In the past few years the global economy has taken somewhat of a battering. Ongoing uncertainty in the global financial markets, increasing levels of unemployment and rapid declines in retail spending have all taken their toll. Invariably small businesses often suffer the most in these tumultuous times. Typically they don’t have much in the way of cash reserves or institutional support and so they really need to rely on their own support networks, the ongoing patronage of their loyal customers and more than anything, finding a way to do what they do better than anyone else. Boutique watch brand Xetum is one such example of a small company, launched in 2009 in the midst of the madness, which has found a way to succeed despite the odds.
Now we’ve always been pretty impressed with Xetum (see our coverage here, here and here), a brand that decidedly walks to the beat of its own drum, and even more impressed with their products and so we caught up with Founder Jeff Kuo to learn how he did it. Here’s what he had to say:
TWL: Your primary goal in creating Xetum was to blend modern design with traditional swiss craftmanship for a reasonable price and it certainly seems you have achieved this. As a small brand though what were some of the challenges you faced along the way and how did you overcome them?
JK: The biggest challenge was getting the design right. As a new brand starting out with a clean slate, we went through hundreds of variations to get all of the design elements to work well together. In particular, getting the sizes and proportions right was a challenge. When we got our first 3D models of the watch case produced, none of the proportions looked right, and we had to tinker with the dimensions numerous times in order to get the proportions where we wanted them to be.
Thinking back, if was nice to have the freedom to take our designs in any direction without preset constraints, but at the same time, narrowing down the design options from ‘anything goes’ down to a specific design aesthetic was a huge challenge.
The Tyndall by Xetum with off-white dial
TWL: Have you been surprised by the apparent success of your concept and your company so far?
JK: We have been thankful for the reception we’ve received so far from customers and the press. As a newcomer to the industry, we weren’t sure how our collection would be received. We had received a great deal of helpful input from members of the watch community as we went along, so we knew we had addressed many things that people were looking for. But even then, we still didn’t know whether people would want to wear our watches on their wrists. Fortunately, that answer has been yes!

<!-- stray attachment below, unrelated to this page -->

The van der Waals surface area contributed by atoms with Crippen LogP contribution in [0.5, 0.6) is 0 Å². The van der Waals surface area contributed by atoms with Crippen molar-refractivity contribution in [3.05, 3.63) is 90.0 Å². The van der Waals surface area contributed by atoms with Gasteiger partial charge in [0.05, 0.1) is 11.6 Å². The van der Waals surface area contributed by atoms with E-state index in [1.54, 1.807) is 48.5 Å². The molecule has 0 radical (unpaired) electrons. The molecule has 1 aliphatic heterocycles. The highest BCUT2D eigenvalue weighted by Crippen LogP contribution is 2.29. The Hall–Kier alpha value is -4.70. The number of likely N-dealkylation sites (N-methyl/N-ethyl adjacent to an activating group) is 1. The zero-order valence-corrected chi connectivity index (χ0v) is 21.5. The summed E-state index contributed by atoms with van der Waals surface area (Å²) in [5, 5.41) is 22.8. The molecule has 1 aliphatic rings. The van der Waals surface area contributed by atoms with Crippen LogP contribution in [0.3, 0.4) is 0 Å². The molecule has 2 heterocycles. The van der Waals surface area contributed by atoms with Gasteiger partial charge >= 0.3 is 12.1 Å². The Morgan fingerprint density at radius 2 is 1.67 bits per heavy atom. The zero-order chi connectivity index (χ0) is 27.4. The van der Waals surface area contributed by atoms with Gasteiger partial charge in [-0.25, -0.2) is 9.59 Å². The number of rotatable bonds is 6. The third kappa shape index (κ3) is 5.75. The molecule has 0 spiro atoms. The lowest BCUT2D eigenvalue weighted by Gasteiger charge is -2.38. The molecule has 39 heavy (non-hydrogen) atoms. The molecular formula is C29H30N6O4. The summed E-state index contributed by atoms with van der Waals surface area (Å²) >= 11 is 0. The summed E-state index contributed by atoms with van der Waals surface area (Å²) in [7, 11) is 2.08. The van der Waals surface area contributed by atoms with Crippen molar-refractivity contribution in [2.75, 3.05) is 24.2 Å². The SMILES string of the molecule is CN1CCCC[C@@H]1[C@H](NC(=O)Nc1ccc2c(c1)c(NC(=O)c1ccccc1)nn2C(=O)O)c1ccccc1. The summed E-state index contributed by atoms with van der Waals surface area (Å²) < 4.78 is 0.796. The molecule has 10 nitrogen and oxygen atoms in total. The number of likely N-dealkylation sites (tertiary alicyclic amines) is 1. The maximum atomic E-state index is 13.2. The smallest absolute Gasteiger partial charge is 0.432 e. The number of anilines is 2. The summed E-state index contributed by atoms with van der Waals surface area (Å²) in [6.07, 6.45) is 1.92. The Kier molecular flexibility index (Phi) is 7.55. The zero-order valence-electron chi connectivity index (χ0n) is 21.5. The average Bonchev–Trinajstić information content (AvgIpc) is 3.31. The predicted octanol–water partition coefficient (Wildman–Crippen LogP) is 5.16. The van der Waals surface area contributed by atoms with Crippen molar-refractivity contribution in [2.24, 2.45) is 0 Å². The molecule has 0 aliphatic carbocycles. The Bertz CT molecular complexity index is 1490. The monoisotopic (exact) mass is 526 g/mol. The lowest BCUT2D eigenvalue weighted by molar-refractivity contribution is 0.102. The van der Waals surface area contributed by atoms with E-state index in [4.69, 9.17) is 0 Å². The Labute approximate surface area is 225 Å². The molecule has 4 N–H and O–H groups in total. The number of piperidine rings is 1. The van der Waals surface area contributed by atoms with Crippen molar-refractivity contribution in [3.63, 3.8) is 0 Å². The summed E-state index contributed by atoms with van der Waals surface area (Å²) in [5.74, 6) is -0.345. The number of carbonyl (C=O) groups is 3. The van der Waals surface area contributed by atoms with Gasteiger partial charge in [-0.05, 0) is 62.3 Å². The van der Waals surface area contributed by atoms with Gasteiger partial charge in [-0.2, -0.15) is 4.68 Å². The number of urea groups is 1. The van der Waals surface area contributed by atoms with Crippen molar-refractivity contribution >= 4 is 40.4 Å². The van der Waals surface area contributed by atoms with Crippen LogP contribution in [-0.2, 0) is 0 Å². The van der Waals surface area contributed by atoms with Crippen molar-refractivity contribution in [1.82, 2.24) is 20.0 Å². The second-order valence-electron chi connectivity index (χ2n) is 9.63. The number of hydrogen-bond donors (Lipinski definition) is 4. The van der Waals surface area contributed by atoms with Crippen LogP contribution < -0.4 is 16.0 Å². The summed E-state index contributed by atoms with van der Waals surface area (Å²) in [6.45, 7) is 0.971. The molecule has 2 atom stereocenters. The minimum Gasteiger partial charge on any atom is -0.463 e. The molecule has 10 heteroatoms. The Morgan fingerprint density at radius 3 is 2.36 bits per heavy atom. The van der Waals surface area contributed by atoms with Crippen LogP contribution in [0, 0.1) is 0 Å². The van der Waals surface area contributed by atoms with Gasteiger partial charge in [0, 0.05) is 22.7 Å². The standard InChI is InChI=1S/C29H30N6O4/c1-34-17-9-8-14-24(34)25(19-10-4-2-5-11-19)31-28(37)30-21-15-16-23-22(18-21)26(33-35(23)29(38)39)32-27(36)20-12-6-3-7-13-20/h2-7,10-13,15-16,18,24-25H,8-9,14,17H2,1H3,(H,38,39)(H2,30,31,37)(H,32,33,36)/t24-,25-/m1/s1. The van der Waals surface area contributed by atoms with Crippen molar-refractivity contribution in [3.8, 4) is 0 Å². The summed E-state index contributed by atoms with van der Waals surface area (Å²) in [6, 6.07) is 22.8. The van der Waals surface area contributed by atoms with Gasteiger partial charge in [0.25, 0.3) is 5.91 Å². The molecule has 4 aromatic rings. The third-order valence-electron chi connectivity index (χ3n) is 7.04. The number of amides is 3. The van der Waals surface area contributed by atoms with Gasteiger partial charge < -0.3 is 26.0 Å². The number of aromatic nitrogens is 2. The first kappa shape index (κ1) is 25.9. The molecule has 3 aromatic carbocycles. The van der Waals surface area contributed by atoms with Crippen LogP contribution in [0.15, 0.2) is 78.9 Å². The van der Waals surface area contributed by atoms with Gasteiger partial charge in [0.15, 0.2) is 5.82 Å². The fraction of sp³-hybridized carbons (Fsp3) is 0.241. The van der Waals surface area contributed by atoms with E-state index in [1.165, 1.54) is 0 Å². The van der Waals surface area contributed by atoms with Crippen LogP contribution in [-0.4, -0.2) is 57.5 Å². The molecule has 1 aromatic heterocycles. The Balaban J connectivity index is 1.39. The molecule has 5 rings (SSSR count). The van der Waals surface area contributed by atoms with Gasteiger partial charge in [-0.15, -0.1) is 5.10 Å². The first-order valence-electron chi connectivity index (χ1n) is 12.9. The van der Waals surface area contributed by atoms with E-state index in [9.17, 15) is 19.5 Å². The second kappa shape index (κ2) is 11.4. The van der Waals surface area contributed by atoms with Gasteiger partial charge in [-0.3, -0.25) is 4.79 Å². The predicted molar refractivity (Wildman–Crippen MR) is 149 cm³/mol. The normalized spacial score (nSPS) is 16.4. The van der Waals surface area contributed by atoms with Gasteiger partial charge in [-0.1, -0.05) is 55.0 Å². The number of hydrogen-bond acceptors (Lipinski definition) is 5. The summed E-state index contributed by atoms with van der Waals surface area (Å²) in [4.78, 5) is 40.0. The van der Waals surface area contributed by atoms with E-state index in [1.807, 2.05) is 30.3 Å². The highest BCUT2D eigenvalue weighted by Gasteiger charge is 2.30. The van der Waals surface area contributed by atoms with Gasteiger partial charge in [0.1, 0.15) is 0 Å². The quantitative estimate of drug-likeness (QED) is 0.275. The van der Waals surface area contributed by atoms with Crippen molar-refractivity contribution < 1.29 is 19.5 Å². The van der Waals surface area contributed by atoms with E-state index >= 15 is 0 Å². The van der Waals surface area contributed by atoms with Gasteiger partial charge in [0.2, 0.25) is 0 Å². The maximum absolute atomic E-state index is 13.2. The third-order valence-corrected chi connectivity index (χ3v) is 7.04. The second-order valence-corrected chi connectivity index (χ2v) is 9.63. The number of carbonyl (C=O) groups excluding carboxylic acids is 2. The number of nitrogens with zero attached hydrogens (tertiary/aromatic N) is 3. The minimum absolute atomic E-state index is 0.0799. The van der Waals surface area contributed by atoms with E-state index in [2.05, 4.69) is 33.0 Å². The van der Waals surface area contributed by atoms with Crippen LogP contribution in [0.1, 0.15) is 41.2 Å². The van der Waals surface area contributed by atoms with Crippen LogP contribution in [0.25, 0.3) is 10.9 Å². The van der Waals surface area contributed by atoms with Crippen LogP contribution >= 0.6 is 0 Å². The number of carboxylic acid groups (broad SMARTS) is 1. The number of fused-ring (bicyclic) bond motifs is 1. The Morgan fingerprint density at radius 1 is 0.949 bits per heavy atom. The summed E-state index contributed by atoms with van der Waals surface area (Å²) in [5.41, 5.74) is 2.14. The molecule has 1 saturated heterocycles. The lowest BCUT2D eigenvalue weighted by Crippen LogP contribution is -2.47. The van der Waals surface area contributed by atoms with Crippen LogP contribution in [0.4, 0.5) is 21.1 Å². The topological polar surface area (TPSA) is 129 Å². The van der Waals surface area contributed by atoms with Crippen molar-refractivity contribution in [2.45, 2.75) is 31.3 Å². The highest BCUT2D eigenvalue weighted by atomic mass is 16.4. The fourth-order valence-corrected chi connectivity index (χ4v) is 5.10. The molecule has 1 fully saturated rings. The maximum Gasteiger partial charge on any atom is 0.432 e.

TWL: Beyond the high quality and design of your timepieces what do you attribute this success and growing popularity to?
JK: Our customers often comment on our attentive customer service. Part of the pleasure of owning a nice timepiece comes from the experience around the watch, and we make great efforts to be responsive to our customers whether they’re visiting our showroom in person, asking a question on our Facebook page or otherwise looking for assistance.
The Stinson by Xetum
TWL: Is your vision for the company still the same as what it was when you first launched in 2009?
JK: It is still largely the same. We set out to offer a collection of automatic timepieces in a modern design aesthetic, with a mid-sized (but still substantial) dimension, and to offer that collection at an accessible price. We plan to continue developing the collection along these lines.
TWL: Finally, the question on everyone’s lips; what’s next!? When can we expect to see a new timepiece from Xetum and can you give us any hints as to what it might look like?
JK: We will soon be offering steel bracelets on our watches. This has been a popular request from our customers and we’re excited to be able to offer a steel bracelet in the near future.